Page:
Unexpected Election Surprise

Promotion of the Port Scheme

He has been all his life in the National Museum theorising on the government of Ireland, now that he has lost his situation, and is a free man, he wishes to undertake the work of practical politics.  It would be a pity to stop him.

We are rather inclined to take it as a harmless diversion in National politics that need not trouble any one.  North Roscommon has set up the Count as an idol or leader of a party and he must perforce do something to justify everything expected of him.  He has been all his life in the National Museum theorising on the government of Ireland, now that he has lost his situation, and is a free man, he wishes to undertake the work of practical politics.  It would be a pity to stop him.  Since he failed in getting a job in Dublin Castle he probably wants a conference where he can round it on all those who deprived him of a handsome salary besides the position of Secretary to the Chief Governor of Ireland.

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In another column will be found a letter from Mr. Robert Worthington, contradicting some statements made by Mr. M. McDonagh, Chairman of the Harbour Board at its last meeting.  Between the two statements there is evidently something wrong somewhere.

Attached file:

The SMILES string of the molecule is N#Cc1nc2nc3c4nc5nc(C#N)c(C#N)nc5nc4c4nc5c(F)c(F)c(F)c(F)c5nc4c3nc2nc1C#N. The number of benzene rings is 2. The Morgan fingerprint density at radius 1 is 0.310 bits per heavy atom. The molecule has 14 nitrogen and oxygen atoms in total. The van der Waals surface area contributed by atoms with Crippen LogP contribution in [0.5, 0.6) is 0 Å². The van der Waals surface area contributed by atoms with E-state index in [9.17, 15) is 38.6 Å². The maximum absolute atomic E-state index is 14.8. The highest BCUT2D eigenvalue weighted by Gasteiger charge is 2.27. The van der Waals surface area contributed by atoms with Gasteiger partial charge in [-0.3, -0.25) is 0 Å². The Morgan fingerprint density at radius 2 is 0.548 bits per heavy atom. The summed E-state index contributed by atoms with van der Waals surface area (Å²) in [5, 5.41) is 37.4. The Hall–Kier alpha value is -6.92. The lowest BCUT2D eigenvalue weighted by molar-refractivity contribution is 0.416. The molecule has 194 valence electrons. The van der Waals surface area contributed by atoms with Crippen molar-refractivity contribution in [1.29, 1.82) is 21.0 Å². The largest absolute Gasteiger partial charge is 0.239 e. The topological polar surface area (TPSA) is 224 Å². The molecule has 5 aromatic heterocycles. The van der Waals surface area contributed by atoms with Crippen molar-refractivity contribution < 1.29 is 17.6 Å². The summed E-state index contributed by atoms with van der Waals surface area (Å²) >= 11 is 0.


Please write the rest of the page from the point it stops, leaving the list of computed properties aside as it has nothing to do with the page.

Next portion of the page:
With regard to the promotion of the Port Scheme at present, there is talk of a deputation of the Harbour Board to go to London to see the Premiers of Canada and Newfoundland on the matter.  We also learn that Mr. Worthington has already proceeded to London, and is in communication with the Lord Mayor of Dublin to make arrangements for a deputation of the Dublin Corporation to have an interview with the Premiers.

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We wrote last week in not very complimentary terms of the management of government departments.  In another column will be found a case in point brought forward by J.W. Monaghan, an active member of the Oughterard District Council.  It will be seen what muddling and delay that body had to put up with.  We have learned that they are now getting fairly well supplied with what they want in seed, but for that they have to thank Mr. W. G. Fogarty, the acting Secretary of the County Council.

Galway Observer, 23 March 1917

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